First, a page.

Tuesday, August 23, 2011

Cell Phones Don't Kill

It's hard to tell how many auto collisions are caused by drivers who talk -- or, powers forfend, text -- on a cell.

Why? Says WA state patrol: "In a speed or DUI related crash, investigators have physical evidence they can rely on. But a crash caused by cell phone use or texting requires self-reporting by the causing driver. Only in the most serious collisions can troopers get a search warrant to examine someone’s cell phone."

So what do those serious crashes say? The national safety commission says that hospital records indicates that drivers who talk on cell phones -- hand-held or hands-free, folks -- it doesn't matter -- are four times more likely to crash.

And, says the NSC, thousands of deaths annually can be directly linked to cell phone use. That's thousands of people who might be alive otherwise. What if one of them was your mom? Or kid?

I drive a car. I ride a motorbike. A bicycle. I also walk and jog in this fair city. I think I have some perspective.

And I use my cell phone a lot. But not while I'm driving. Lives depend on me knowing exactly where I'm pointing my many tons of deadly steel.

Lives. Depend. On me.

Studies clearly say that driving while using a cell phone is just as unsafe as driving drunk, hands-free or not. You knew that, right?

I'm standing at a city corner, waiting to cross, cars streaming by me ignoring pedestrian right-of-way laws, and as I watch something like one out of every four drivers is on their cell phone.

This is still a $125 ticketable offense.

You probably know that if you're driving drunk and you kill someone, you'll go to jail for many, many years. But did you also know that if you're talking on a cell or texting and you kill someone you'll merely pay a fine for that killing? I think it's about $250.

I'm not sure it ultimately matters what society does to you for killing someone accidentally while driving, because at that point your life is a massive mess -- because you've killed a human being. You've taken a life, without cause, without intent. It changes you. You can never, ever undo it.

So tell me: what is so essential that it needs talking about while in a moving vehicle on city streets? What phone conversation is so critical that it can't wait? Why not pull over?

What could possibly matter more than not accidentally hitting a fellow human?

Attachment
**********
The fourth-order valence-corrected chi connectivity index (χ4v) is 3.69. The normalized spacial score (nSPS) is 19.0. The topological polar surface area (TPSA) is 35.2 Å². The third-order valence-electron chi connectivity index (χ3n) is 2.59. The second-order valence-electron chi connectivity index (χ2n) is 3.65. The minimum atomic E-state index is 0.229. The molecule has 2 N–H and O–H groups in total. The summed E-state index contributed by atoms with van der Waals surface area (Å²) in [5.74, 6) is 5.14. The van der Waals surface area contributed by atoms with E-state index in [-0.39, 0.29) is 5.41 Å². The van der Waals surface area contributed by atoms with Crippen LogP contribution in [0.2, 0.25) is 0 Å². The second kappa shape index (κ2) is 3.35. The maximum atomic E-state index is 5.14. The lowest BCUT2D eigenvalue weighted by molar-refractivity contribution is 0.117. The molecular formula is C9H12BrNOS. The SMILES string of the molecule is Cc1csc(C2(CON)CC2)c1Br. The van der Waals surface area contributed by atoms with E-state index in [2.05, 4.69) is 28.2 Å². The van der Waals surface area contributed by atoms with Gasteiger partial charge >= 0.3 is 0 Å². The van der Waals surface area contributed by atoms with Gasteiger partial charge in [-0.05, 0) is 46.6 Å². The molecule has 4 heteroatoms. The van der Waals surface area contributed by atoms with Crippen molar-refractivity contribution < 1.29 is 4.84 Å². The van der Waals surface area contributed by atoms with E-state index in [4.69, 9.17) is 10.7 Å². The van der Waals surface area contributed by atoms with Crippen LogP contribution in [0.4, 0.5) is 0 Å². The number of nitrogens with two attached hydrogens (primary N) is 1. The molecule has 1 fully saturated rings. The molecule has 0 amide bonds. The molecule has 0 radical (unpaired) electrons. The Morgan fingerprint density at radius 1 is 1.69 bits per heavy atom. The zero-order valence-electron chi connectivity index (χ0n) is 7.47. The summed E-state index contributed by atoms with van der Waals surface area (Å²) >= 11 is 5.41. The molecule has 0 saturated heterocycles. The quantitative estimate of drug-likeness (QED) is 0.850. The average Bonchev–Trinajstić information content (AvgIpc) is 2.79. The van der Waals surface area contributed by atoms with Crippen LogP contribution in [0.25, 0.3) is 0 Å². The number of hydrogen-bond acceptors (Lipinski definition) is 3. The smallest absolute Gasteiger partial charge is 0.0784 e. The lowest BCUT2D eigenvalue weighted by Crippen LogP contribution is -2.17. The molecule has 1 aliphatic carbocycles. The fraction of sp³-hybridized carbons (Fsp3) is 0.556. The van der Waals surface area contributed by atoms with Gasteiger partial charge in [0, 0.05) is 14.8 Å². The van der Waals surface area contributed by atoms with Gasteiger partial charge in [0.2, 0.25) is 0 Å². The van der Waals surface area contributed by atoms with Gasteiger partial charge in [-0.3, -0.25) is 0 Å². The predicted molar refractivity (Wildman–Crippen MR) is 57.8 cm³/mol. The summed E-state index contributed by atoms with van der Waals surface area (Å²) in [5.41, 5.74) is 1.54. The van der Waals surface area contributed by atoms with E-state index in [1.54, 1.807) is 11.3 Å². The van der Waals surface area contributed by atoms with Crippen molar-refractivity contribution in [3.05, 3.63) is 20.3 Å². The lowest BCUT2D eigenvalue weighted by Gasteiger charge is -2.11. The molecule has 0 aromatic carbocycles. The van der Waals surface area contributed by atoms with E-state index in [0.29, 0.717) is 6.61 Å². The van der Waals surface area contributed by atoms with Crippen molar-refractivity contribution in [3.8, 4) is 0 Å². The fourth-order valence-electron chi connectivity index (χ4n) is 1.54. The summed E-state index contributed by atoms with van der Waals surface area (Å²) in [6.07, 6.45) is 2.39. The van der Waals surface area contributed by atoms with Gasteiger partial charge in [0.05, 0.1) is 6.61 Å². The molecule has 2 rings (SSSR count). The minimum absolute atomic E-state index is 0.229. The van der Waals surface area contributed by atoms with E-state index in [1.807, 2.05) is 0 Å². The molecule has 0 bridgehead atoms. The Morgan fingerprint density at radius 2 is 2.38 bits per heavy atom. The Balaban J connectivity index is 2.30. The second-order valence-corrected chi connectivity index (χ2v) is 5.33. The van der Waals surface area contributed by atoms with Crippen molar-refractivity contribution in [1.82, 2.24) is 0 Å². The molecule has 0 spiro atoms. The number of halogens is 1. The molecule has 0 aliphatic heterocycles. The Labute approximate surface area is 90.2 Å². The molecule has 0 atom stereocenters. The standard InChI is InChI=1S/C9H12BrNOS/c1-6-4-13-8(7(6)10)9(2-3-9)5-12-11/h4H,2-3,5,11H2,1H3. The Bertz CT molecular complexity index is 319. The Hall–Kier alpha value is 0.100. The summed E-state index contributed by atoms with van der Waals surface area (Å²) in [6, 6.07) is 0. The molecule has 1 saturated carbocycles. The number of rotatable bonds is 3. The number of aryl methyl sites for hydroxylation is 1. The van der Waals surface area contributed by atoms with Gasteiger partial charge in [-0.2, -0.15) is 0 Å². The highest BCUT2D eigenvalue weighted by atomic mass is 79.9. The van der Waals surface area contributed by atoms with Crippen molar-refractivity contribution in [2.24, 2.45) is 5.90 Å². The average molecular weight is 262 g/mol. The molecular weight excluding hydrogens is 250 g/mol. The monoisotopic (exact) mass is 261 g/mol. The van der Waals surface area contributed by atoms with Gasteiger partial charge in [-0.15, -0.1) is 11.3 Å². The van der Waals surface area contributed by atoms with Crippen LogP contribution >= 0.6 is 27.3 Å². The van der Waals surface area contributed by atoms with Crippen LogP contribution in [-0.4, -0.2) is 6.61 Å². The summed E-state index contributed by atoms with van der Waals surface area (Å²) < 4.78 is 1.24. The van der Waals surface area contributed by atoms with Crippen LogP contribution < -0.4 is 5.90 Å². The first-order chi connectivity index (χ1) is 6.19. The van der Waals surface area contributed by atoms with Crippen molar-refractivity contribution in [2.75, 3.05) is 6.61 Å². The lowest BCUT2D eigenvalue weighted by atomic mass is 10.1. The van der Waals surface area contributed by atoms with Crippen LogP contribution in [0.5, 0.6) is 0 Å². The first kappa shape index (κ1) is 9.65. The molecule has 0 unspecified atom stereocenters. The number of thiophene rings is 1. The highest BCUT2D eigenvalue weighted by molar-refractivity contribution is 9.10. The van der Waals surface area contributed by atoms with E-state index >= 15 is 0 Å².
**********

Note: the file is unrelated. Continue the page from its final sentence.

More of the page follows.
Cell phones don't kill people. People who are foolishly, stupidly, and lamentably distracted by social media kill people.

If you drive, hear my plea: hang up, pay attention. Lives depend on you.

7 comments:

  1. I read "Traffic: Why We Drive the Way We Do (and What It Says about Us)" by Tom Vanderbilt several years ago. It was a fascinating read, and it convinced me that I will never, ever, ever, ever drive while talking on a phone. And that includes hands-free. It's not about the dialing -- our little brains just get too distracting on the phone. It's a physiological thing, and it applies to everybody.
    I've definitely seen evidence of it, too. When I have had to jump out of the way of a car while walking downtown, the driver has almost always been talking on the phone.

    http://www.powells.com/biblio/62-9780307264787-0

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  2. That would be one reason why I will never ever take my motorcycle into the city. Much fewer people talk on cellphones while driving on the other side, where I live.

    The other reason, the city itself is at least 10-times more distracting to my brain than a cellphone is to a normal person's brain. I don't want to hurt anyone (myself included), so I leave my bike on the other side and take public transit in the city. It is the responsible thing to do, people's lives are worth such minor inconveniences.

    I don't understand how so many people so easily absolve themselves of responsibility for their choices, but that is what they do by using cellphones while driving. And many other things...

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  3. Ari, I have to agree with you about Seattle drivers being worse than elsewhere. It's mostly (but not entirely) cell phones. I see a lot of disrespect, disregard, and rudeness. My memories of auto traffic even in NYC, which should be the worst of the worst, are that while drivers there were insane, they were keenly aware of what they were doing. It's the combination of distractedness and apathy that makes Seattle drivers so wretched.

    I hear that in Portland you get honked at if you're on your cell phone, that the popular Portland culture is getting intolerant. This is great news, and I hope the meme spreads to Seattle soon.

    Kudos to you for knowing your own limits. If only we were all that insightful and wise. Thanks for the comment.

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  4. @janet, yeah. What you said. :)

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  5. These are some great posts. So much so, that I'm tempted to pull over so I can write more cogently about my opinions on the topic. Unfortunately I'm in a hurry to get to an appointment...
    :P

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